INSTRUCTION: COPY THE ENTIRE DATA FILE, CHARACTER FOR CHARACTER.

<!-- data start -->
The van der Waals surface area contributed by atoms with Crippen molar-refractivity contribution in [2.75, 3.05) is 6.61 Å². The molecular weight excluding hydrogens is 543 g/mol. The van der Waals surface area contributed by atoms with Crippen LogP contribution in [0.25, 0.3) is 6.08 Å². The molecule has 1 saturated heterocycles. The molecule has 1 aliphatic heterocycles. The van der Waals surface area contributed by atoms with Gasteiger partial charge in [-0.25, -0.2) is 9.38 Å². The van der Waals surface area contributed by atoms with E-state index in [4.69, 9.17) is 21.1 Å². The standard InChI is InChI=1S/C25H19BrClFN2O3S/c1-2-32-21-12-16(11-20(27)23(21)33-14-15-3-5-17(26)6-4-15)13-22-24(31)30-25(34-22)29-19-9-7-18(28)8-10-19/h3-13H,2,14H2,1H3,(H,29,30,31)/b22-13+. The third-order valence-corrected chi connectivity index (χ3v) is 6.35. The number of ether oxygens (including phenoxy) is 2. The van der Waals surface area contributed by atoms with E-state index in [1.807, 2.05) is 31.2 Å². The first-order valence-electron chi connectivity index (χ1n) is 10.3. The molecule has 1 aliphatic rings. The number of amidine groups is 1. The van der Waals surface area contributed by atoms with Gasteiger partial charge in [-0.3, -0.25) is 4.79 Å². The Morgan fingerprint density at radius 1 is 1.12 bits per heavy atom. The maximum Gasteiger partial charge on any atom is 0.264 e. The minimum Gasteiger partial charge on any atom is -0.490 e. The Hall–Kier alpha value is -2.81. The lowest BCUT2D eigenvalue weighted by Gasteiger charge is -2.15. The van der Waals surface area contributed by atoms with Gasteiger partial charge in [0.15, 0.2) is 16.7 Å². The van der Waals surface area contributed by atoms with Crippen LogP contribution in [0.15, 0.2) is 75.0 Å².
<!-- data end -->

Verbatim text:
The van der Waals surface area contributed by atoms with Crippen molar-refractivity contribution in [2.75, 3.05) is 6.61 Å². The molecular weight excluding hydrogens is 543 g/mol. The van der Waals surface area contributed by atoms with Crippen LogP contribution in [0.25, 0.3) is 6.08 Å². The molecule has 1 saturated heterocycles. The molecule has 1 aliphatic heterocycles. The van der Waals surface area contributed by atoms with Gasteiger partial charge in [-0.25, -0.2) is 9.38 Å². The van der Waals surface area contributed by atoms with E-state index in [4.69, 9.17) is 21.1 Å². The standard InChI is InChI=1S/C25H19BrClFN2O3S/c1-2-32-21-12-16(11-20(27)23(21)33-14-15-3-5-17(26)6-4-15)13-22-24(31)30-25(34-22)29-19-9-7-18(28)8-10-19/h3-13H,2,14H2,1H3,(H,29,30,31)/b22-13+. The third-order valence-corrected chi connectivity index (χ3v) is 6.35. The number of ether oxygens (including phenoxy) is 2. The van der Waals surface area contributed by atoms with E-state index in [1.807, 2.05) is 31.2 Å². The first-order valence-electron chi connectivity index (χ1n) is 10.3. The molecule has 1 aliphatic rings. The number of amidine groups is 1. The van der Waals surface area contributed by atoms with Gasteiger partial charge in [-0.3, -0.25) is 4.79 Å². The Morgan fingerprint density at radius 1 is 1.12 bits per heavy atom. The maximum Gasteiger partial charge on any atom is 0.264 e. The minimum Gasteiger partial charge on any atom is -0.490 e. The Hall–Kier alpha value is -2.81. The lowest BCUT2D eigenvalue weighted by Gasteiger charge is -2.15. The van der Waals surface area contributed by atoms with Gasteiger partial charge in [0.15, 0.2) is 16.7 Å². The van der Waals surface area contributed by atoms with Crippen LogP contribution in [0.15, 0.2) is 75.0 Å².